which Asakura, Yabu have obtained in [10], in Equations (4) and (5). Here we list the remaining explicit formulas for $q = 1 / 4 , 3 / 4 , 1 / 5 , 2 / 5 , 3 / 5 , 4 / 5$, which is given in [10].
where
Let $ζ = e 2 π i / 5$, $ζ 20 = e 2 π i / 20$, $α = 1 / 24 10 > 0$,
and
$A j = Γ ( j 5 + 1 6 ) Γ ( j 5 + 5 6 ) Γ ( j 5 ) 2 ,$
where $log ( x )$ takes the principal values,
$log ( x ) = log | x | + arg ( x ) i ( − π < arg ( x ) ≤ π ) .$
Then Asakura, Yabu [10] gave
This formula for $q = k / 5$ is complicated. It can be seen that, although the results in Theorems 1 and 2 can be used to obtain their general formulas, the formulas will be more cumbersome and complicated, so we will not deal with the formula and its general form for $q = k / 5$ in this paper.
We give examples applying Equation (8) and note that
Thus,
where $A , B$ are defined in Equation (6) and $C , D$ are defined in Equation (10).

## 3. Explicit Formulas

We will solve the recurrence relations in Lemmas 1 and 2 as explicit formulas in this section.
Theorem 1.
Let m be a non-negative integer, p be a non-zero complex number such that $m + p + 1$ is not a non-positive integer. Then
Proof.
Consider the hypergeometric series $F ( x )$ with $x > 1$. So we can decomposite $x = m + p$, where $m ∈ N$. Applying the recurrence relation in Lemma 2 a positive integer times, we get
where
$T ( ℓ ) = ∏ j = 1 ℓ ( x + 1 − j ) ( x − j ) ( x − j + 5 6 ) ( x − j + 1 6 ) .$
Using the mathematical induction on the integer , it is easy to prove that the above formula is correct. We use the Pochhammer symbols to rewrite the function T and note that $x = m + p$, we have
$T ( m − k ) = ( p + 1 ) m ( p ) m ( p + 5 6 ) m ( p + 1 6 ) m ( p + 5 6 ) k ( p + 1 6 ) k ( p + 1 ) k ( p ) k .$
Therefore,
Our result is followed by the fact $p ( p + 1 ) m = ( p ) m ( p + m )$. □
Followed by using the similar method to the recurrence relation in Lemma 1, we have the explicit formula for $F ( p − m )$:
Furthermore, we use the Pochhammer symbols at the negative integer index $( a ) − k$, which is defined by
$( a ) − k = Γ ( a − k ) Γ ( a ) = 1 ( a − k ) ( a − k + 1 ) ⋯ ( a − 1 ) = 1 ( a − k ) k .$
Then, the explicit formula $F ( p − m )$ is symmetry to the formula $F ( p + m )$.
Theorem 2.
Let m be a non-negative integer, p be a non-zero complex number such that $p + 1 − m$ is not a non-positive integer. Then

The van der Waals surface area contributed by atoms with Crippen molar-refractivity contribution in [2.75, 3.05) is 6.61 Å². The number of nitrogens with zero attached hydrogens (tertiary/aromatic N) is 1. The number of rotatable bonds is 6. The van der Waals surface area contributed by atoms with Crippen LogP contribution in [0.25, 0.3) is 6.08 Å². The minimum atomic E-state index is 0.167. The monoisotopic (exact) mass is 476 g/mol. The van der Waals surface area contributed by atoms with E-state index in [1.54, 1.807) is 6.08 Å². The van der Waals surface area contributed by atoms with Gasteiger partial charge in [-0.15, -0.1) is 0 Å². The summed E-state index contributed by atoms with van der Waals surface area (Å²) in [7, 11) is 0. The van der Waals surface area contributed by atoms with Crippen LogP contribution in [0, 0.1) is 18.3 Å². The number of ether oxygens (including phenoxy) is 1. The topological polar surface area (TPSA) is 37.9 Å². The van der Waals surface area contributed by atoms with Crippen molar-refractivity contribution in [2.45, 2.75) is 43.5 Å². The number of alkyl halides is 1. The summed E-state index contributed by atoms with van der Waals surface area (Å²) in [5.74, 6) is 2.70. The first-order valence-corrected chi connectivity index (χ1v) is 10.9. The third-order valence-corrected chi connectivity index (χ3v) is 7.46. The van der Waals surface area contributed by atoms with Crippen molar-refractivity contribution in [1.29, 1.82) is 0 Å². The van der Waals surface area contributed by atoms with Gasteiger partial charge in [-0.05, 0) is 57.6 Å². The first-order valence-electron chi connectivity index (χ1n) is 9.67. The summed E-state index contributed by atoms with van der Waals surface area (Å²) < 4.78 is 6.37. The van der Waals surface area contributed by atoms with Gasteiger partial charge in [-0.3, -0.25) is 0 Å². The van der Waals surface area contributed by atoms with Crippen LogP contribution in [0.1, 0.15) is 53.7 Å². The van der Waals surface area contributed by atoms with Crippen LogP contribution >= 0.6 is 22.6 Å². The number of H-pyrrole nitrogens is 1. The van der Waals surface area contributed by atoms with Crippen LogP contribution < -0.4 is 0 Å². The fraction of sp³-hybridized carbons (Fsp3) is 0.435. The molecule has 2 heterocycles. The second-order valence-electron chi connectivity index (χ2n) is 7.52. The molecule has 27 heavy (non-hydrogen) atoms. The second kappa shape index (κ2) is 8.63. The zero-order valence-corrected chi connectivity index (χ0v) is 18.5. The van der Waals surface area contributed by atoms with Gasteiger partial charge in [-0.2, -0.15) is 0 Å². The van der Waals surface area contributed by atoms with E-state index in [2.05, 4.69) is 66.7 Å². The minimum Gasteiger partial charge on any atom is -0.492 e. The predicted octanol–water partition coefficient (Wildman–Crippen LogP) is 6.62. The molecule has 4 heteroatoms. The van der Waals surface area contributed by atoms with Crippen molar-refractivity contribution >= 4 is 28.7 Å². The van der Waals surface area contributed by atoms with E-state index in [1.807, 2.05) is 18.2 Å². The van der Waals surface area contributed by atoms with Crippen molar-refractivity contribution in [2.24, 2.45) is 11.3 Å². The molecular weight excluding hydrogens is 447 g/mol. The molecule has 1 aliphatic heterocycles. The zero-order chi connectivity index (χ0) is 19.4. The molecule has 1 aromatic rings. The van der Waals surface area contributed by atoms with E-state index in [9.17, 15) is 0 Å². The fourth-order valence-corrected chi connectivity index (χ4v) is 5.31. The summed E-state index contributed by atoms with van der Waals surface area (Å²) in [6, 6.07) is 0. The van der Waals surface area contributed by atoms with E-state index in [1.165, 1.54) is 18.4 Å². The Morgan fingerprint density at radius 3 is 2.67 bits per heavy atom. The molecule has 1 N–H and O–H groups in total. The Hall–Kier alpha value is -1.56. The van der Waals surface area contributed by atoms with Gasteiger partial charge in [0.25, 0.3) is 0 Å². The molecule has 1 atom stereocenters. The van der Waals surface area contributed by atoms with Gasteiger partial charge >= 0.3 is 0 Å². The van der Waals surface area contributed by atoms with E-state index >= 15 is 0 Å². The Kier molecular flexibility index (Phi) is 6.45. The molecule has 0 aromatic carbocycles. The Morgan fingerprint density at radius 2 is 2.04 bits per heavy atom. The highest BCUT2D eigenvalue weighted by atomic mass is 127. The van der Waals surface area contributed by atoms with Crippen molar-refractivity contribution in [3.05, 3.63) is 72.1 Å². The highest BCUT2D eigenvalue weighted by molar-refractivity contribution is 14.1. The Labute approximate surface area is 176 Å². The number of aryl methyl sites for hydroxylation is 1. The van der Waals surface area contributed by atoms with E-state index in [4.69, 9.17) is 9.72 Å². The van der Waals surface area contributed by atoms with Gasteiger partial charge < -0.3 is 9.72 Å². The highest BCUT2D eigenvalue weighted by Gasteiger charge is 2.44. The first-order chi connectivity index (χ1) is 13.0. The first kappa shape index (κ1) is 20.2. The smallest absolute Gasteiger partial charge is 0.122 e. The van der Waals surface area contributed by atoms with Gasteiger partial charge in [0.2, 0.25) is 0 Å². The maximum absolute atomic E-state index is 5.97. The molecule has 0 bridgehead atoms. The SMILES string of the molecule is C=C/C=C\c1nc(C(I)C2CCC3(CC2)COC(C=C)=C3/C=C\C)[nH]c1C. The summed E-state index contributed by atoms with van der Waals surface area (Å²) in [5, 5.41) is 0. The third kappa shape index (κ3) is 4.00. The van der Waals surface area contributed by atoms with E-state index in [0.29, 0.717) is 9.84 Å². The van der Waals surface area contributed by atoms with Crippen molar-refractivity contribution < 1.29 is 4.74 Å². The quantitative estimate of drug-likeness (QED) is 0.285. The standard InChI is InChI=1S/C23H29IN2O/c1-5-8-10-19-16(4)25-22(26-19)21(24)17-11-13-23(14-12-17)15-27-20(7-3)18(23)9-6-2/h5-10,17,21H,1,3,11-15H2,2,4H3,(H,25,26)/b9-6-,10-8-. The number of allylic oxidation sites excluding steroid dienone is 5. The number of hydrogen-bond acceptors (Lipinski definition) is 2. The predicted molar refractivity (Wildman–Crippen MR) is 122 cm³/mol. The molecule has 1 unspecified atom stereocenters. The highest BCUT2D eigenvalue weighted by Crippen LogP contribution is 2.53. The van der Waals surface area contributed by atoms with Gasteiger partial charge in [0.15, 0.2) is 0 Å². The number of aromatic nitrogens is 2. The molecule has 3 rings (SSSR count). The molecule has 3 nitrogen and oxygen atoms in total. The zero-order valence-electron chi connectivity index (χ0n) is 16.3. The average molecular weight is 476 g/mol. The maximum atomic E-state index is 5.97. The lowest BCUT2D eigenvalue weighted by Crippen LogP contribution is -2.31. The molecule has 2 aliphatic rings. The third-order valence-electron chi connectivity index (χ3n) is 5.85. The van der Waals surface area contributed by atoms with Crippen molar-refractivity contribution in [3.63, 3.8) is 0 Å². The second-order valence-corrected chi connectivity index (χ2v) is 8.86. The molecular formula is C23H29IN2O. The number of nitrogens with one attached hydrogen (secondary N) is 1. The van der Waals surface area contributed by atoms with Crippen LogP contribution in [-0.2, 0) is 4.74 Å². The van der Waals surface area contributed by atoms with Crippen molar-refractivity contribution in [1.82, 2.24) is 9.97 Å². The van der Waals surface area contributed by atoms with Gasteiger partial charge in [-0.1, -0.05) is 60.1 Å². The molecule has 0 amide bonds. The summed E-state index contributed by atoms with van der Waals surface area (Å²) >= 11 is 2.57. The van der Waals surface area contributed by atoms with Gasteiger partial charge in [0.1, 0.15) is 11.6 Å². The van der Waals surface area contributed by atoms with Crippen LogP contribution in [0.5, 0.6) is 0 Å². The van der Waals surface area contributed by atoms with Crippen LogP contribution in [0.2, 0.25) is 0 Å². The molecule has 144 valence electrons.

where $( a ) − k$ is defined by
$( a ) − k = Γ ( a − k ) Γ ( a ) = 1 ( a − k ) ( a − k + 1 ) ⋯ ( a − 1 ) = 1 ( a − k ) k .$
In the end of this section we give the explicit formulas $F ( q + n )$ with $q = 1 / 2$, $1 / 3$, $2 / 3$, $1 / 4$, $3 / 4$, and $n ∈ Z$.
Proposition 1.
For any non-negative integer n, we have
where $A , B$ are defined in Equation (6) and $C , D$ are defined in Equation (10).

## 4. Examples

In this section, we list some concrete examples of our results by using Equations (17)–(26) with $n = 1 , 2$. First we indicate that our formula also cover the most well-known formula, for $n ∈ N$,
with the parameters $p = 1$ and $m = n − 1 ∈ N 0$ in Theorem 1. This identity can be derived by using the more general formula about in ([13], Equation (1.7)), or ([3], Equation (16)), where $n , p$ are positive integers. It is note that we use the notations $A , B$ defined in Equation (6) and $C , D$ defined in Equation (10) in the following examples.
Example 1.
The Cases $p = 1 / 2 , − 1 / 2$
Example 2.
The Case $p = 1 / 3 , 2 / 3$
Example 3.
The Case $p = − 1 / 3 , − 2 / 3$
Example 4.
The Cases $p = 1 / 4$ and $p = 3 / 4$
Example 5.
The Cases $p = − 1 / 4$ and $p = − 3 / 4$

## 5. Moments of Ramanujan’s Generalized Elliptic Integrals

For $0 ≤ s < 1 2$ and $0 ≤ k ≤ 1$, let
be Ramanujan’s generalized elliptic integral of the first kind of order s. The moment $K n , s$ is given by
$K n , s = ∫ 0 1 k n K s ( k ) d k ,$
where n is a real number. Borwein et al. ([11], Theorem 2) proved that for $0 ≤ s < 1 2$,
Thus, our hypergeometric series $F ( x )$ can be got by setting $s = 1 / 3$, and we have
The following formula is in ([11], Equation (29)).
where
and $Ψ ( s ) = Γ ′ ( s ) Γ ( s )$ is the digamma function. We substitute $a = 1 / 6$ in the above identity and use the fact
$γ ( 1 6 ) = π + 3 log ( 2 + 3 ) ,$
we have
Therefore, we give another evaluation of Equation (4), which recently was obtained in ([10], Equation (4.1)). In fact, this number is related to the generalized Catalan constant $G 1 / 3$ which was defined in [11].
Borwen et al. ([11], Equation (76)) found a result that followed by Carlson’s Theorem:
$( ( 2 r + 1 ) 2 − 4 s 2 ) K 2 r + 1 , s − ( 2 r ) 2 K 2 r − 1 , s = cos π s .$
Using Equation (48) we transform the above identity into the following
$F ( r ) = ( 6 r + 1 ) ( 6 r + 5 ) 36 r ( r + 1 ) F ( r + 1 ) − 1 2 r π .$
This is exactly the same recurrence relation Equation (8) in Lemma 1. This provides a new approach to our results. Moreover, if we use the formula for odd moments of $K s$ in ([11], Theorem 3), we could get Equation (27):

## Funding

This research was funded by the Ministry of Science and Technology, Taiwan, R.O.C., grant number MOST 109-2115-M-845-001.

Not applicable.

Not applicable.

## Conflicts of Interest

The author declares no conflict of interest.

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Chen, K.-W. Explicit Formulas for Some Infinite 3F2(1)-Series. Axioms 2021, 10, 125. https://doi.org/10.3390/axioms10020125

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Chen K-W. Explicit Formulas for Some Infinite 3F2(1)-Series. Axioms. 2021; 10(2):125. https://doi.org/10.3390/axioms10020125

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Chen, Kwang-Wu. 2021. "Explicit Formulas for Some Infinite 3F2(1)-Series" Axioms 10, no. 2: 125. https://doi.org/10.3390/axioms10020125